Probate, trust, guardianship and inheritance litigation
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Inheritance Rights of Adopted Children in New York

Adopted children in New York have the same inheritance rights as biological children.

Adopted children inherit from and through the adoptive parents.  The adoptive parents and the adopted child have the legal relation of parent and child, and all of the the inheritance and  rights that come with that relation under New York law.  Learn about New York inheritance laws when there is no will here.

Do Adopted Children Have Inheritance Rights In a Birth Parent’s Estate?

No.  Adopted children lose their rights to inheritance and succession from and through his or her birth parents upon an order of adoption in New York.   This is the rule when the adopted child is adopted by a non-family member, also described as being adopted-out of the birth family.

There are some exceptions to this general rule.

Adoption By Stepparent Or Birth Grandparent Or Descendant

When a child is adopted by a stepparent married to a birth parent or adopted by a birth grandparent or anyone descended from a birth grandparent, the inheritance rights of the adopted child are different under New York law.  The rights of an adopted child to inheritance and succession from and through either birth parent shall not terminate upon the making of the order of adoption.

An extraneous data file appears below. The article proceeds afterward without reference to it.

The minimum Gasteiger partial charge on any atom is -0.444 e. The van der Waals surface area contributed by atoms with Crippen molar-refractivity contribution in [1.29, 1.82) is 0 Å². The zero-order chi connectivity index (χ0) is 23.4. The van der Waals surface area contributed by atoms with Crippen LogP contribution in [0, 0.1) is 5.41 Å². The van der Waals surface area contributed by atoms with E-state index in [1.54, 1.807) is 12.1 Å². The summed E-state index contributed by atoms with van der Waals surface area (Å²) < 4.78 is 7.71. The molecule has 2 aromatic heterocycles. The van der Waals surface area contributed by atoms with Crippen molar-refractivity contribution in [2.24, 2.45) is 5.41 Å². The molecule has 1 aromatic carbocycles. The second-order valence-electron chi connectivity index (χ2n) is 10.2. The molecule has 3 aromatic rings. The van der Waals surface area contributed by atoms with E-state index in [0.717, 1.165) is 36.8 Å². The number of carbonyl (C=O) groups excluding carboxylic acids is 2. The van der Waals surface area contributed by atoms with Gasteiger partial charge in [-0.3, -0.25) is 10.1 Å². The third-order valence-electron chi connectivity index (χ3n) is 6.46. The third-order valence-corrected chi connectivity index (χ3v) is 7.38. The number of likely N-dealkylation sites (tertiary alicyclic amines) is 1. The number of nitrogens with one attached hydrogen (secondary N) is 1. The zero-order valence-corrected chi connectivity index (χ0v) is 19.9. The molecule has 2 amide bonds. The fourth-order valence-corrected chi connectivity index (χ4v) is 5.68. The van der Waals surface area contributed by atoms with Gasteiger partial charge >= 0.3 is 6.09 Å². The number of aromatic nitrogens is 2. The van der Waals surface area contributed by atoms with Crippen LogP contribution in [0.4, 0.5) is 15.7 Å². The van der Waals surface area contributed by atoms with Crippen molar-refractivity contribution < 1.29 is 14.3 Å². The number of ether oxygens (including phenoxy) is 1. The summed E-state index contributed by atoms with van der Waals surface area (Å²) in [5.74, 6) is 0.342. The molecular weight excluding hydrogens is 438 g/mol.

However, an adopted child who is related to the decedent both by birth relationship and by adoption shall be entitled to inherit only under the birth relationship unless the decedent also is the adoptive parent, in which case the adoptive child shall then be entitled to inherit pursuant to the adoptive relationship only. These rules can be found in New York Domestic Relations Law 117.

What if An Adopted Child Is not Included In A Will?

If an adopted person is not specifically included in a will, they would still inherit if there is a disposition of property to persons described as the issue, children, descendants, heirs, heirs-at-law, next-of-kin, or distributees, unless the creator of a will expresses a contrary intention.  Such a class includes adopted children and their issue.  This rule can be found in New York EPTL 2-1.3, which states in relevant part:

(a) Unless the creator expresses a contrary intention, a disposition of property to persons described in any instrument as the issue, children, descendants, heirs, heirs at law, next of kin, distributees (or by any term of like import) of the creator or of another, includes:

(1) Adopted children and their issue in their adoptive relationship. The rights of adopted children and their issue to receive a disposition under wills and lifetime instruments as a member of such class of persons based upon their birth relationship shall be governed by the provisions of subdivision two of section one hundred seventeen of the domestic relations law.


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